I think that's one of the differences between "the old guard" and us newbies is they made many, many poor pen purchases before they amassed the collection they now sell at pen shows. I think there's a resentment toward us "youtube people," as Matt experienced, because we share our mistakes and our joys in pens with the world, as opposed merely to this small community. Despite being a global industry, fountain pens, at least in the United States, seemed to me to be very tribal Within the tribe there was safety and protection and community. With the dawn of the internet, FPN, Youtube, blogs, and a podcast globalized their hobby, opening it up to new sectors and demographics. No longer can the fountain pen hobby be anti-digital technology. We now sit with our phones, and cameras, and computers and set fountain pens alongside technology, not separate from but integrated into our digital lives and the digital continent. Fountain pens used to be part of the small band of rebels who held out against the digital revolution. No longer. And that is a difficult thing to realize for the men in fishing vests. To admit one is wrong (i.e. digital and analog cannot be integrated) is a difficult thing. New things mean change and despite what we say to the contrary, we humans are very uncomfortable with change.
The resentment of the old guard, I think, other than above, is that we don't make the same mistakes they did. We come in to a show having read this review, or that blog post, or that website and are looking for a specific thing not because we have personal experience of it, but because we read about it. This experience is in counter-distinction to theirs. Their first pens, and collecting them, was trial and error. The wealth of knowledge was in the hands of the sellers, who shared that wealth. We seem to have all the answers before the question is posed. So all this experience they've amassed about these pens can seem, to them, to be overlooked or devalued by our research. And although they shouldn't, many take our preparedness personally because they invested so much time, energy, and money to acquire and understand this little pen they're selling.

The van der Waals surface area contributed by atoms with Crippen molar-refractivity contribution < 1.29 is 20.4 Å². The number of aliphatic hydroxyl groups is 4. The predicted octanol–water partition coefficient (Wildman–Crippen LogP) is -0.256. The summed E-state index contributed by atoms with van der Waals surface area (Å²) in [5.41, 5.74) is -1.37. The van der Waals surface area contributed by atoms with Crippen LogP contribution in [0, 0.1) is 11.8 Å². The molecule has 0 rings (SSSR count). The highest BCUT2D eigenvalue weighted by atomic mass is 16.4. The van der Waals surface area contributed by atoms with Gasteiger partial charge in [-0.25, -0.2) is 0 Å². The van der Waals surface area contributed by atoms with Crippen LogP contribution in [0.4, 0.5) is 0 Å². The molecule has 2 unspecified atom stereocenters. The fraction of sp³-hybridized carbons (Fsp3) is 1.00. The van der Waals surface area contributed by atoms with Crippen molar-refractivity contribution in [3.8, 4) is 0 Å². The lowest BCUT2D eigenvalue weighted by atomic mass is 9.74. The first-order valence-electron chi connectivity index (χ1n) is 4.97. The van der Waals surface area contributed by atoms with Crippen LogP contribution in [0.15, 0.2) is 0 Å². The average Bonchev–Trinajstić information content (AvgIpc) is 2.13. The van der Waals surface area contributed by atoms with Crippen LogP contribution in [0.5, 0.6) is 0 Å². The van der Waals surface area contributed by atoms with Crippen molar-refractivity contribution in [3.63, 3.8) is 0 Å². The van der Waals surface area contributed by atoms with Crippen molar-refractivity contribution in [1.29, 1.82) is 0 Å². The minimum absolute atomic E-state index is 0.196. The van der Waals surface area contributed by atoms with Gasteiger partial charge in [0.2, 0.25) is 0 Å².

I'm certainly not defending grumpy men in grumpy moods being donkeys to interested buyers. I'm rather trying to give context to the seeming grumpiness of many. Just as they shouldn't take our preparedness personally neither should we take their resentment personally. There are reasons for both and mercy need reign.
With all our research, there's something extremely valuable in the grumpy man's experience. No one wants to feel devalued, especially when there is an age gap, and that devaluation takes on an added generality (old vs. young). A way to bridge the gap is, instead of leading with our research, we gain their perspective first. How did he acquire the pen in question? What is it's history? Show him you value his experience because, in truth, his experience is invaluable, which is the same reason why we put so much trust in Brad's two-cents in the first place; he has experience where we don't. If the seller balks or is still mean, move on and don't take it personally.
The Value of a Pen show
On the internet, we are afraid of making poor purchases. Amazon has trained us to be prepared buyers who have sought out the experience of others. At a pen show, we can make mistakes and buy a bad pen or a pen, which at first, seemed great but turned out to be more or less than what we bargained for. It's the place where we can let go of the fear of making a mistake and learn, by asking, by casting lines and sowing seed. It's the place where we can tap into the shared experience of pen aficionados who have been talking pens before I started using one in the fourth grade. The pen show is the place where we can bridge the gap between oral knowledge and wiki-knowledge.
I will be keeping this all in mind as I drive up to Little Rock this weekend. I will test it out, make mistakes, maybe even get offended by some grumpy old man. But my hope is that I'll gain some new stories and experiences that I'd never hear in the Slack room or on Instagram, unless there was a Humans of Pen Shows. (Somebody's got to make that happen! I mean come one there's an Orcs of New York!)